The Games

The theme of the weekend was KISS…Keep It Simple Stupid which was a great theme considering that we had only 48hrs to produce a game. One project was a fighting game with a twist. Simple button presses delivered special moves. For example, pressing X on the controller delivered a laser eye beam (a la Cyclops). However, button mashing or doing complex combinations resulted in a simple punch or kick. The intent was to flip the fighting genre on its head as it rewarded the player for simplicity over complexity.

The other game was a space game where you had to maneuver through rings in outer space while avoiding objects and the pull of gravity from nearby planets. The star of this game was a stalker asteroid that would follow your ship if you got too close to it.

The Verdict

All in all, the event was fantastic and brought together people from a variety of disciplines. In the end, everyone got together to make the games happen. Even though the place was still be worked on, we were all more than comfortable in the space. Furthermore, situated within walking distance from the space were a few restaurants such as Las Palmas and Pita Land. Perhaps the most inspiring and unique part about the space is that it is much more dedicated to the culture of game development as opposed to just playing games. Talking with the owners, the plan is not only to offer a space for gaming, but to do classes on how to make games, setup LAN servers, and much more.   You get the sense that this place is looking to be a real home to Pittsburgh’s development community and a breeding ground for the next generation of indie developers. Awesome.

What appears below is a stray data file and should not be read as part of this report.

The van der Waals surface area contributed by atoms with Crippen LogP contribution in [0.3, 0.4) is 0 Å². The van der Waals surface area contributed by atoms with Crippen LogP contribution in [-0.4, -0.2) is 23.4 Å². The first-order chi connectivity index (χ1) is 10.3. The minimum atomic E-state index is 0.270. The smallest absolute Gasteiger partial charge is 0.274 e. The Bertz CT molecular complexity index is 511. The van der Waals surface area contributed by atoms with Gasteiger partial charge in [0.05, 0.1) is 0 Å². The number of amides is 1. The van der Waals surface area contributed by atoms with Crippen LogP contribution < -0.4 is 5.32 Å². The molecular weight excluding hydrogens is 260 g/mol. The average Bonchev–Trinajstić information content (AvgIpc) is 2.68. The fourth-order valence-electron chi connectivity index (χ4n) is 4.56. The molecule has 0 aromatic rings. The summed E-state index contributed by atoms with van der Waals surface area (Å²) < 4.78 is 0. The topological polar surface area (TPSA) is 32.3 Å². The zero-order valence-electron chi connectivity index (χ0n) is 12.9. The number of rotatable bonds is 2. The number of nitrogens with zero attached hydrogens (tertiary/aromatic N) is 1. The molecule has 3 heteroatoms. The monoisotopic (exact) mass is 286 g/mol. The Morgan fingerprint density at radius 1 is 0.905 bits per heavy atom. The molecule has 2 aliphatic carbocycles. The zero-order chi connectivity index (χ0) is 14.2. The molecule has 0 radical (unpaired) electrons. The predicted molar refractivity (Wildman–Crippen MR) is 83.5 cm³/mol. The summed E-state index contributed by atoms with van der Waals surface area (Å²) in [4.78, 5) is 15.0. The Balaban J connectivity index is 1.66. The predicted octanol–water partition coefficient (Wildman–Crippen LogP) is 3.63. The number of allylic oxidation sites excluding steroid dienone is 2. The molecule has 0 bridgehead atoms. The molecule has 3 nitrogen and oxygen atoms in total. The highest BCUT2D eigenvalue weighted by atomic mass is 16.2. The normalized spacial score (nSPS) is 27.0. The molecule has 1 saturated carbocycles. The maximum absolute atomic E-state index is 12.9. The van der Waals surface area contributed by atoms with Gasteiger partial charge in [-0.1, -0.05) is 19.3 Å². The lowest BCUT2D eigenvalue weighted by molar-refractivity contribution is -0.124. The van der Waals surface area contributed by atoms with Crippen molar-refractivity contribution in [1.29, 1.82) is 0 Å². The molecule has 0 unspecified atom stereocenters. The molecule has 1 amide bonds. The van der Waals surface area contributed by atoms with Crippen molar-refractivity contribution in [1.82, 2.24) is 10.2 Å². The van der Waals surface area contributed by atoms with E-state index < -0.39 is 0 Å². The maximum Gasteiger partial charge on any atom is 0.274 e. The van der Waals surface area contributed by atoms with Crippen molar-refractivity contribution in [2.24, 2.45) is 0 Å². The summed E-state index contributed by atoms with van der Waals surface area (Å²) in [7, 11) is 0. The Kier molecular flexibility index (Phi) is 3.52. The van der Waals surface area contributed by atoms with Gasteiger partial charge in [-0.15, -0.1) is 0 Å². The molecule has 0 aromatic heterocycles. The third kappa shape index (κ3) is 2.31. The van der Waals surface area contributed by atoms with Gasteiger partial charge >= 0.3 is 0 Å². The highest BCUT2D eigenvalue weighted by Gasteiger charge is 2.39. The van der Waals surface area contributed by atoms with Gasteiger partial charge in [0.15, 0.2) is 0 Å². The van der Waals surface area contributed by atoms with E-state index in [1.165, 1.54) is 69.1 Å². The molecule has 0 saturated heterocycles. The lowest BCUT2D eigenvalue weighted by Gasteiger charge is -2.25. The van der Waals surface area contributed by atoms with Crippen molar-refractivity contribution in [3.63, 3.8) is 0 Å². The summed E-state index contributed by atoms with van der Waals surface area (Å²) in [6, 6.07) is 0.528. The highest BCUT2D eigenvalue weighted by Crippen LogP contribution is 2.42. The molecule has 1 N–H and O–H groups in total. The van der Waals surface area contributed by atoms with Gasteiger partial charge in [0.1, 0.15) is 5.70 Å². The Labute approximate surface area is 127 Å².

For all Pittsburgh game devs, be sure to check out the PGH Game Makers group.  And definitely check out Looking For Group PGH and support their Kickstarter campaign. I know this will become an icon in the Pittsburgh Dev scene, as well as becoming my second home! I’ve found my group!